New Zealand interest rates and the value of the dollar rose
yesterday after Reserve Bank governor Graeme Wheeler released
his first Monetary Policy Statement (MPS) and kept the
official cash rate at 2.5%.
The kiwi rose to US82.81c from US82.49c, immediately before
the monetary policy statement was released. The
trade-weighted index rose to 73.84 from 73.68.
Two-year swap rates rose 0.9%.
Mr Wheeler warned that repairs and construction in Canterbury
continued to gather pace and that the housing market was
strengthening, particularly in Auckland.
Lower funding costs for New Zealand banks, along with
increased competition for lending, had seen mortgage rates
''Dampening factors include the Government's fiscal
consolidation and continued cautiousness by households and
businesses in their spending decisions.
''The high New Zealand dollar continues to be a significant
headwind, restricting export earnings and encouraging demand
for imports,'' Mr Wheeler said.
BNZ economist Stephen Toplis said the world had changed now
New Zealand had a central bank governor who was committed to
seeing annual consumer price inflation not only within the
bank's target band but at the mid-point of that band - 2%.
''Governor Wheeler said so when he signed the Policy Targets
Agreement but actions speak louder than words and the actions
of the governor today loudly say that he is very much
determined to make that target stick.''
However, it was not as though Mr Wheeler ''did anything''. In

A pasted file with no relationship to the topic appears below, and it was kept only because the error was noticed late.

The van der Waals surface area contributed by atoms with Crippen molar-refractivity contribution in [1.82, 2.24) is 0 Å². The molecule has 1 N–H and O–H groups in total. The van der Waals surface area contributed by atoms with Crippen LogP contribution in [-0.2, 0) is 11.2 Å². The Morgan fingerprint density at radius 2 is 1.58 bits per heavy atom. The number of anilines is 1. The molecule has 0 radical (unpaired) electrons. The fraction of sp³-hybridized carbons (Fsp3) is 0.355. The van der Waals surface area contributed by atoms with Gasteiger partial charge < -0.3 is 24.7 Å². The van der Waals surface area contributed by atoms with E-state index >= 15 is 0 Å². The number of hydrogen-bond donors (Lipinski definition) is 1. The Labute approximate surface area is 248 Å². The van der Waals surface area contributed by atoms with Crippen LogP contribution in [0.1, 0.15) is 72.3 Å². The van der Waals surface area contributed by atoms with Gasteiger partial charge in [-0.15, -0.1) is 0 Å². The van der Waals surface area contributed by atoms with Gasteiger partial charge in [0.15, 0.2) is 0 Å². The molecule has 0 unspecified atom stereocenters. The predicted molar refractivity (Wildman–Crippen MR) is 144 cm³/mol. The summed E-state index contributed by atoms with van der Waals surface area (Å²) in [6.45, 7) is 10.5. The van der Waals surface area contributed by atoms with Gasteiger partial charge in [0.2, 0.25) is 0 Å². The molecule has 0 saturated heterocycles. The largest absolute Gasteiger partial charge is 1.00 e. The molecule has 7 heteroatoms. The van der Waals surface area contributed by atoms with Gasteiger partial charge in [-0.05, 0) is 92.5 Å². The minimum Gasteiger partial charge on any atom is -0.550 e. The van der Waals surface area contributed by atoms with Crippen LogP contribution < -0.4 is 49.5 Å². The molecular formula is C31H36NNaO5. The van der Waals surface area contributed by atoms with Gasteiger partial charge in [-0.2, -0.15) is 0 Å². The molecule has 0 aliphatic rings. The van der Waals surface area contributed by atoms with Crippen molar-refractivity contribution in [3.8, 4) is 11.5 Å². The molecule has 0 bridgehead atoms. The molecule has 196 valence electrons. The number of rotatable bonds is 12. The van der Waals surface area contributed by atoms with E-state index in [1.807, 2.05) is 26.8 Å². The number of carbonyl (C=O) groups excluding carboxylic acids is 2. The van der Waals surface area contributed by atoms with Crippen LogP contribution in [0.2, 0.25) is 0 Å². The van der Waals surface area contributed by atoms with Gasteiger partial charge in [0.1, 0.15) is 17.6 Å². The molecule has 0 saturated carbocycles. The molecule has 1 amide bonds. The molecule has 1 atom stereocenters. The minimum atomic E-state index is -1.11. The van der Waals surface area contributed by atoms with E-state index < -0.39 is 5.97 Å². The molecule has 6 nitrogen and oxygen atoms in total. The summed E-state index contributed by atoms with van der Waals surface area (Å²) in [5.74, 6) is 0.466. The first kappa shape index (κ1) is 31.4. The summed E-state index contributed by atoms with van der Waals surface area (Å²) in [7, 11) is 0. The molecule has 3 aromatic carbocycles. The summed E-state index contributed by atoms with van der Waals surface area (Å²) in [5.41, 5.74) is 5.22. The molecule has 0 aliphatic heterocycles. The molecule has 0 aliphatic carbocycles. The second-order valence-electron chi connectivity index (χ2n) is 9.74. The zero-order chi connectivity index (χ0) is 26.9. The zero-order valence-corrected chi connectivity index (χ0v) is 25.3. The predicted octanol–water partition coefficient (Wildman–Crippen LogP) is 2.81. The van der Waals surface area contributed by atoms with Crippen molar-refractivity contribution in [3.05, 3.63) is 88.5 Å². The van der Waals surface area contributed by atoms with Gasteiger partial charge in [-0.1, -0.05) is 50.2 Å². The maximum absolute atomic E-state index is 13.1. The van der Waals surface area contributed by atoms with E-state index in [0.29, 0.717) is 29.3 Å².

fact, he did nothing as the bank's projected official cash
rate track was unchanged from the September MPS, Mr Toplis
But that happened despite a recent string of relatively weak
data, a stronger-than-anticipated currency and
weaker-than-expected inflation outcomes.
''In times gone past, a lower inflation track might well have
been accompanied by a lower interest rate projection. That it
didn't happen this time around reflects the fact that the end
point of the inflation track is still 2% - bang on where the
governor wants it,'' Mr Toplis said.
ASB chief economist Nick Tuffley said the Reserve Bank
appeared to be more wary of the strength in housing market
activity in recent months.
While the central bank was mindful of the risks of excessive
house price inflation on consumer price inflation (CPI) and
financial stability, for now it expected the continued focus
by households to pay down debt would mute the flow-on effects
to household spending.
The Reserve Bank also expected fiscal tightening to dampen
demand in the New Zealand economy in coming years, Mr Tuffley
''We have a slightly stronger growth outlook relative to the
Reserve Bank over much of the projection period, largely
reflecting out stronger net export outlook.''
ASB continued to expect the Reserve Bank to keep the OCR on
hold until the September 2014 MPS, but acknowledged the bank
was indicating a rise in the OCR early next year in its
forecasts, he said.